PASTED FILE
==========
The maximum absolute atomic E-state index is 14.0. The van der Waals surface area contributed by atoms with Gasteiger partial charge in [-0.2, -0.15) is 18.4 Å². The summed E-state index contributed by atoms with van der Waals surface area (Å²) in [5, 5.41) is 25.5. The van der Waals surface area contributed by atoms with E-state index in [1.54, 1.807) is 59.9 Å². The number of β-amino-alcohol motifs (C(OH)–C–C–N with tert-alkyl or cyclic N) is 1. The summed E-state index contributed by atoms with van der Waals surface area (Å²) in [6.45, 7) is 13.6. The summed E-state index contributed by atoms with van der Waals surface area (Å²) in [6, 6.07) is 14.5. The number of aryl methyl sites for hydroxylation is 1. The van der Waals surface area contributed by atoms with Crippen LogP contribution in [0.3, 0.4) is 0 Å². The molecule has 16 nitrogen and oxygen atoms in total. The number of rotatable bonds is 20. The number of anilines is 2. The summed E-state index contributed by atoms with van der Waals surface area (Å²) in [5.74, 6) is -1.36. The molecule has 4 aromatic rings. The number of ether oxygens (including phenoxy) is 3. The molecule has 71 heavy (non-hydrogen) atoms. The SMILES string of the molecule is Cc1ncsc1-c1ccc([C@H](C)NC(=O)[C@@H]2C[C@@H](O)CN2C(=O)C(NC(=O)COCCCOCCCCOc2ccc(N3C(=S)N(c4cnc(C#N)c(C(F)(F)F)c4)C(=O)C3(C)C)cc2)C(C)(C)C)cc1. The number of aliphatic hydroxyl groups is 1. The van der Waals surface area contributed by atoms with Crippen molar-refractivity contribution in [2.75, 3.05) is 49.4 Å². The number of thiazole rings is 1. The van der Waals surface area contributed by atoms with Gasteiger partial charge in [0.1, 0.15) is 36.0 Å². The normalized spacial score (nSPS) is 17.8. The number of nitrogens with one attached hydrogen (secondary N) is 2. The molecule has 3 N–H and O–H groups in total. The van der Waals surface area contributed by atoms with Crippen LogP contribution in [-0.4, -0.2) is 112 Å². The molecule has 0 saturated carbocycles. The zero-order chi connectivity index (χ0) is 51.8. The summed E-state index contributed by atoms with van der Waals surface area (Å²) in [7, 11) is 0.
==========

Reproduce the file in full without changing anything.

The maximum absolute atomic E-state index is 14.0. The van der Waals surface area contributed by atoms with Gasteiger partial charge in [-0.2, -0.15) is 18.4 Å². The summed E-state index contributed by atoms with van der Waals surface area (Å²) in [5, 5.41) is 25.5. The van der Waals surface area contributed by atoms with E-state index in [1.54, 1.807) is 59.9 Å². The number of β-amino-alcohol motifs (C(OH)–C–C–N with tert-alkyl or cyclic N) is 1. The summed E-state index contributed by atoms with van der Waals surface area (Å²) in [6.45, 7) is 13.6. The summed E-state index contributed by atoms with van der Waals surface area (Å²) in [6, 6.07) is 14.5. The number of aryl methyl sites for hydroxylation is 1. The van der Waals surface area contributed by atoms with Crippen LogP contribution in [0.3, 0.4) is 0 Å². The molecule has 16 nitrogen and oxygen atoms in total. The number of rotatable bonds is 20. The number of anilines is 2. The summed E-state index contributed by atoms with van der Waals surface area (Å²) in [5.74, 6) is -1.36. The molecule has 4 aromatic rings. The number of ether oxygens (including phenoxy) is 3. The molecule has 71 heavy (non-hydrogen) atoms. The SMILES string of the molecule is Cc1ncsc1-c1ccc([C@H](C)NC(=O)[C@@H]2C[C@@H](O)CN2C(=O)C(NC(=O)COCCCOCCCCOc2ccc(N3C(=S)N(c4cnc(C#N)c(C(F)(F)F)c4)C(=O)C3(C)C)cc2)C(C)(C)C)cc1. The number of aliphatic hydroxyl groups is 1. The van der Waals surface area contributed by atoms with Crippen molar-refractivity contribution in [2.75, 3.05) is 49.4 Å². The number of thiazole rings is 1. The van der Waals surface area contributed by atoms with Gasteiger partial charge in [0.1, 0.15) is 36.0 Å². The normalized spacial score (nSPS) is 17.8. The number of nitrogens with one attached hydrogen (secondary N) is 2. The molecule has 3 N–H and O–H groups in total. The van der Waals surface area contributed by atoms with Crippen LogP contribution in [-0.4, -0.2) is 112 Å². The molecule has 0 saturated carbocycles. The zero-order chi connectivity index (χ0) is 51.8. The summed E-state index contributed by atoms with van der Waals surface area (Å²) in [7, 11) is 0.